You know what I’m talking about. Awkward playground situations that send you screaming from the sandbox gripping your child like a football while running back to the comfort of your goldfish scented car. Biting, pushing, peeing, or worse. It’s all there. The playground is where manners go to die for some people. Up is down. Down is up. Boogers are food. Playgrounds are no joke.
I’ve suffered my fair share of playground mishaps but after spending three years at these pits of insanity I’ve got a few tricks up my sleeve. Here’s how to handle awkward playground situations.
Your kids are having a blast when they’re joined by a kid twice their age who has no concept of playing nicely. He hovers and disrupts your children’s activities nonstop. You want to shoo him away but after brief observation you notice that he or she just wants some attention.
Your kid comes first but don’t disregard the child. Explain to him that it’s important to play nicely with kids younger than him and that he is welcome to join you if he agrees to do so. Hear him out. Be kind and patient. You never know what’s going on at home with a child like this and in many cases they just crave attention. Give it to him and set an example for your children. Be the person you want them to be.
Sometimes it isn’t that easy. If your child is in danger leave the area and explain to your kids why you had to do so and offer them some ice cream. It curbs the screaming from a playground trip cut short. My husband and I were once caught up in a situation involving a seven-year old squirting my two and three-year olds in the face with a water gun.
My husband demanded that he find his father since his mother was at the opposite end of the park watching his watery reign of terror without intervening. The punk took off running. My husband gave chase, confiscated his gun, and waited for his father to arrive.
There’s no tactful way to ask someone else’s child to wipe the river of snot off their face. Forget about a kind request to stop eating it in your presence. I don’t want to hurt feelings but I have enough cleaning to do with my own kids. I don’t need some stranger’s garbage pail kid dripping on me and my kids. Gross.
First, offer a tissue. That usually solves the problem. If it doesn’t, walk away quickly. Redirect your kids if you must. Maybe I’m squeamish but this is my top playground pet peeve. No other people’s kids boogers near me. Keep it moving, please.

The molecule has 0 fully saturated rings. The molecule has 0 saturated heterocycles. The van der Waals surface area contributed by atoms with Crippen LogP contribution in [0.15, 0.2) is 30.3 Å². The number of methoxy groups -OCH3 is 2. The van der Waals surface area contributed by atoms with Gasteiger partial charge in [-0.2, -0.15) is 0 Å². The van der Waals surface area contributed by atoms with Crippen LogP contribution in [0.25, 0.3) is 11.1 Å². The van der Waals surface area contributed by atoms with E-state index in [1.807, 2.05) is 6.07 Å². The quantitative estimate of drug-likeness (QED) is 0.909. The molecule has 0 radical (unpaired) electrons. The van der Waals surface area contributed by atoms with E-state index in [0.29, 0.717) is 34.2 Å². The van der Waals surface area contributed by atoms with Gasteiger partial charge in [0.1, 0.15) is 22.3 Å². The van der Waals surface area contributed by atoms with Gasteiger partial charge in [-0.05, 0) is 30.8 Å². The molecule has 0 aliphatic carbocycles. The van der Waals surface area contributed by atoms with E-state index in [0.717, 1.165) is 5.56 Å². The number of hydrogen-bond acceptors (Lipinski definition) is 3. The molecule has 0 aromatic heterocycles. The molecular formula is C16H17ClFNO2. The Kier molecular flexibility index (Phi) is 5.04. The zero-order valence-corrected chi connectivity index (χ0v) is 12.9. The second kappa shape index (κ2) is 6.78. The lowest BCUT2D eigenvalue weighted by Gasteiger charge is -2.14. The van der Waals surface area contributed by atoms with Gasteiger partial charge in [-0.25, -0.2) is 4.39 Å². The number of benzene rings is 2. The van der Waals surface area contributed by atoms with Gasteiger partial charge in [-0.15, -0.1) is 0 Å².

Adults with no kids
Parks and playgrounds in public spaces are there for everyone’s enjoyment. I understand. However, when I spot a van with tinted windows pull up my spidey senses start tingling. When I see that the male passenger has pulled into a parking spot my eyes perk up. When I notice a female head pop up from his lap area I’m in fight mode. What the hell are you doing here?
Oh! I know what you’re doing here but you’re not doing it around my kids you freaks!
If you notice suspicious adults stare at them. Hard. Let them know they’re being watched. Then alert other parents. It’s totally possible that you’re overreacting but ask for a second opinion. Pull out your cell phone. Make a show of calling (or pretending to call) the police. Don’t ignore your intuition. Better safe than sorry.
There are plenty of places for weirdos to get their freak on that are far away from little ones. I’ve seen things at playgrounds that would make your skin crawl. Be on the lookout.
Ever deal with any shady or annoying characters at your local playground?
Veronica Armstrong is a photographer, blogger, and freelance writer whose stories spring from the cinderblock walls of her married graduate student apartment. You can find her on Google+ or see more of her writing and photography on her blog.